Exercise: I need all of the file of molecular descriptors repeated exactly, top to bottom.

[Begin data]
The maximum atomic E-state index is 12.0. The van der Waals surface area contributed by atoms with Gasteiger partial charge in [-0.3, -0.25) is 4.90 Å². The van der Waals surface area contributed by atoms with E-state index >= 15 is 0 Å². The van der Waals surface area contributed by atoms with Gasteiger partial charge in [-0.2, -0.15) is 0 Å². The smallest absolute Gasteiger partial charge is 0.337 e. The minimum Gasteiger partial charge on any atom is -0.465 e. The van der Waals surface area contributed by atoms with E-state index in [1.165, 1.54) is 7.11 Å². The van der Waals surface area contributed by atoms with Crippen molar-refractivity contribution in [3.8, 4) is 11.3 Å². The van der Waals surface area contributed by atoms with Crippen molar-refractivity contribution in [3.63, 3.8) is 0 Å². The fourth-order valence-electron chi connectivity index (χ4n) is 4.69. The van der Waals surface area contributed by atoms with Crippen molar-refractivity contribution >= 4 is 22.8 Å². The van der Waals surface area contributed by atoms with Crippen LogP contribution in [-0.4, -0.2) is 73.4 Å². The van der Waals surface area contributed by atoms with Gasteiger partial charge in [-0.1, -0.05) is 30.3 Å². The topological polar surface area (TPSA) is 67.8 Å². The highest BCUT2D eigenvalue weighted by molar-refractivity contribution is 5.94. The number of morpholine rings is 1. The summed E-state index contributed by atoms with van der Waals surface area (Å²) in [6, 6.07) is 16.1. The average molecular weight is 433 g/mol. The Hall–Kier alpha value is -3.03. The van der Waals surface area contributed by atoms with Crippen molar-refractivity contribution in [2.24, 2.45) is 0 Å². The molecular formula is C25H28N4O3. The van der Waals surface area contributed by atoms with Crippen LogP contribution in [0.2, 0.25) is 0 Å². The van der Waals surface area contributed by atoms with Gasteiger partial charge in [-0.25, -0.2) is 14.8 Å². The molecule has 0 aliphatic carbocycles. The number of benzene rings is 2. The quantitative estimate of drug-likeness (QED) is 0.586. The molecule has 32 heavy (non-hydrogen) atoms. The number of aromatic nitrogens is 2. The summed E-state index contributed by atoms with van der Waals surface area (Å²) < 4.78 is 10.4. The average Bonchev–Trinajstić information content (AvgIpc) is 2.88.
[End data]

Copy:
The maximum atomic E-state index is 12.0. The van der Waals surface area contributed by atoms with Gasteiger partial charge in [-0.3, -0.25) is 4.90 Å². The van der Waals surface area contributed by atoms with E-state index >= 15 is 0 Å². The van der Waals surface area contributed by atoms with Gasteiger partial charge in [-0.2, -0.15) is 0 Å². The smallest absolute Gasteiger partial charge is 0.337 e. The minimum Gasteiger partial charge on any atom is -0.465 e. The van der Waals surface area contributed by atoms with E-state index in [1.165, 1.54) is 7.11 Å². The van der Waals surface area contributed by atoms with Crippen molar-refractivity contribution in [3.8, 4) is 11.3 Å². The van der Waals surface area contributed by atoms with Crippen molar-refractivity contribution in [3.63, 3.8) is 0 Å². The fourth-order valence-electron chi connectivity index (χ4n) is 4.69. The van der Waals surface area contributed by atoms with Crippen molar-refractivity contribution >= 4 is 22.8 Å². The van der Waals surface area contributed by atoms with Crippen LogP contribution in [-0.4, -0.2) is 73.4 Å². The van der Waals surface area contributed by atoms with Gasteiger partial charge in [-0.1, -0.05) is 30.3 Å². The topological polar surface area (TPSA) is 67.8 Å². The highest BCUT2D eigenvalue weighted by molar-refractivity contribution is 5.94. The number of morpholine rings is 1. The summed E-state index contributed by atoms with van der Waals surface area (Å²) in [6, 6.07) is 16.1. The average molecular weight is 433 g/mol. The Hall–Kier alpha value is -3.03. The van der Waals surface area contributed by atoms with Crippen molar-refractivity contribution in [2.24, 2.45) is 0 Å². The molecular formula is C25H28N4O3. The van der Waals surface area contributed by atoms with Crippen LogP contribution in [0.2, 0.25) is 0 Å². The van der Waals surface area contributed by atoms with Gasteiger partial charge in [-0.25, -0.2) is 14.8 Å². The molecule has 0 aliphatic carbocycles. The number of benzene rings is 2. The quantitative estimate of drug-likeness (QED) is 0.586. The molecule has 32 heavy (non-hydrogen) atoms. The number of aromatic nitrogens is 2. The summed E-state index contributed by atoms with van der Waals surface area (Å²) < 4.78 is 10.4. The average Bonchev–Trinajstić information content (AvgIpc) is 2.88.